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The goal of Moms Under Pressure is to distribute blood pressure cuff kits throughout Southwestern Virginia to pregnant mothers and birthing persons who are diagnosed with preeclampsia, HELLP syndrome, gestational hypertension, or are at risk for those hypertensive disorders.

Those who choose to enroll in this free community health intervention program will receive:

  • Official Moms Under Pressure backpack

  • Blood pressure self-measuring kit

  • Care-Coordination and navigation

  • Connecting with local resources to ensure a healthier pregnancy

Moms Under Pressure is funded by grants provided by the CDC to the Virginia Department of Health. The CDC awarded VDH two multi-million-dollar grants to address heart disease in the Commonwealth, named the CDC National Cardiovascular Health Program and the Innovative Cardiovascular Health Program. The two grants established the Virginia Cardiovascular Health Program, implemented and managed by the Office of Family Health – Division of Prevention and Health Promotion. The Virginia Cardiovascular Health Program has united state and local partners--including Huddle Up Moms--to implement and evaluate CDC evidence-based strategies to improve blood pressure control, reduce disparities in cardiovascular disease, and connect communities at high risk for heart disease and stroke to clinical and social services.​

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Moms Under Pressure blood pressure kit
What is preeclampsia?

What is Preeclampsia? Preeclampsia (pre-e-CLAMP-si-a) is a condition characterized by persistent high blood pressure that develops during pregnancy or the postpartum period. It may be accompanied by high levels of protein in the urine, decreased blood platelets, kidney or liver problems, fluid in the lungs, or signs of brain complications like seizures and visual disturbances. The diagnosis is typically made by observing elevated blood pressure in the expectant mother after the 20th week of pregnancy, and it is a unique condition to human pregnancy. Recent guidelines from the American College of Obstetricians and Gynecologists have changed the diagnostic criteria, no longer requiring the presence of high protein levels in the urine. Research has shown that organ issues in the kidneys and liver can occur even without proteinuria, and the amount of protein in the urine does not indicate the severity of the disease's progression. Prior to these updated guidelines, healthcare providers primarily relied on blood pressure and proteinuria for diagnosing preeclampsia.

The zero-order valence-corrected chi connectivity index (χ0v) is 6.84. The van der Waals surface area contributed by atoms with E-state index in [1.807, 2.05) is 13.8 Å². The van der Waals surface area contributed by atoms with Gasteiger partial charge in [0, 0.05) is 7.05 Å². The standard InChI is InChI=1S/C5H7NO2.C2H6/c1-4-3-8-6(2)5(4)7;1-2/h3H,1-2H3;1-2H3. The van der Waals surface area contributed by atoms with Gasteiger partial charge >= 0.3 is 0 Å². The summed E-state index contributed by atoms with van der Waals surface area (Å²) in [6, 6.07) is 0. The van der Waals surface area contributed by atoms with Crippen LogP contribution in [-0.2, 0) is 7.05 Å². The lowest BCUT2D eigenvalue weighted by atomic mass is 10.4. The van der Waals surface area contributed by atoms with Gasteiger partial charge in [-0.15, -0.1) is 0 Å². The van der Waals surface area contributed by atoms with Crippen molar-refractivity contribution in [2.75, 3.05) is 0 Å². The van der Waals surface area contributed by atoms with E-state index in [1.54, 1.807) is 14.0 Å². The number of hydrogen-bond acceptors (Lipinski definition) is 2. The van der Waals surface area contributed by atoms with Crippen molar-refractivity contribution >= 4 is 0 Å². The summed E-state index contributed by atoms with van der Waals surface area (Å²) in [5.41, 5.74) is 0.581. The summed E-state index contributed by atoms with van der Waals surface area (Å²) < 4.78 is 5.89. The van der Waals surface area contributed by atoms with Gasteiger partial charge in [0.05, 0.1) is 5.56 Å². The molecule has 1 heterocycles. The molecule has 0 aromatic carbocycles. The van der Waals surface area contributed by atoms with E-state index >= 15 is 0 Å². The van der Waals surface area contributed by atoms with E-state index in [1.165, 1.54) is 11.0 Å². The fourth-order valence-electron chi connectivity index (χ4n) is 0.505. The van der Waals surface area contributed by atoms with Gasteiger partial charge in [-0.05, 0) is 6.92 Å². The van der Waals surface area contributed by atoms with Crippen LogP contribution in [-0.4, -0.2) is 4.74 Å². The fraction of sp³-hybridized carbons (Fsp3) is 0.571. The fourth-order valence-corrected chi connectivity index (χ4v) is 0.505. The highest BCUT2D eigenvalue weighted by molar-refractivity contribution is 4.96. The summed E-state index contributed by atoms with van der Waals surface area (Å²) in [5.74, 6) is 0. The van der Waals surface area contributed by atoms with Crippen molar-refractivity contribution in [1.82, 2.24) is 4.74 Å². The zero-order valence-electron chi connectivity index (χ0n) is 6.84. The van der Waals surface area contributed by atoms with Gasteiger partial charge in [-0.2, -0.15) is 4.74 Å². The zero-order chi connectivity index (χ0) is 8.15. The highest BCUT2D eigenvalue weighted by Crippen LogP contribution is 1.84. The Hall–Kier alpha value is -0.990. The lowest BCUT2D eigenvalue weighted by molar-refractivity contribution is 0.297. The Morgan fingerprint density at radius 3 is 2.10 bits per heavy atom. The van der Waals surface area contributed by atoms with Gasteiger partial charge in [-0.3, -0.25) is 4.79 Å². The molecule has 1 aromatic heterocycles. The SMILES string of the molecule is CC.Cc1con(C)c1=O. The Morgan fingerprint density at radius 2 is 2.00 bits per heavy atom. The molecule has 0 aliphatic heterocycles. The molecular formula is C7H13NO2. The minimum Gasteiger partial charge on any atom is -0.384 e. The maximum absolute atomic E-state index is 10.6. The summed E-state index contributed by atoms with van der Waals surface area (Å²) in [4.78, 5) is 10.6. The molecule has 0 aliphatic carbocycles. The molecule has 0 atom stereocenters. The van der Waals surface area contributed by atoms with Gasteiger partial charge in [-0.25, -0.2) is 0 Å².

What is HELLP Syndrome? HELLP (Hemolysis, Elevated Liver enzymes, and Low Platelets) syndrome, as described by the Preeclampsia Foundation, is a life-threatening pregnancy complication that is typically considered a variant of preeclampsia. Both conditions tend to manifest during the later stages of pregnancy or shortly after childbirth. The name HELLP syndrome was coined by Dr. Louis Weinstein in 1982, reflecting its defining characteristics: H: Hemolysis, which refers to the breakdown of red blood cells. EL: Elevated liver enzymes. LP: Low platelet count. Diagnosing HELLP syndrome can be challenging since not all the typical signs of preeclampsia, such as high blood pressure and protein in the urine, may be present. The symptoms of HELLP syndrome are occasionally mistaken for other conditions like gastritis, flu, acute hepatitis, acute fatty liver disease, or gall bladder disease, although there is no evidence suggesting a direct connection between these conditions and HELLP syndrome. Early detection is crucial as approximately 25% of cases can lead to severe illness or even death. Therefore, raising awareness about HELLP syndrome and its relationship to preeclampsia among patients is essential to ensure the best possible medical care for both the mother and the baby.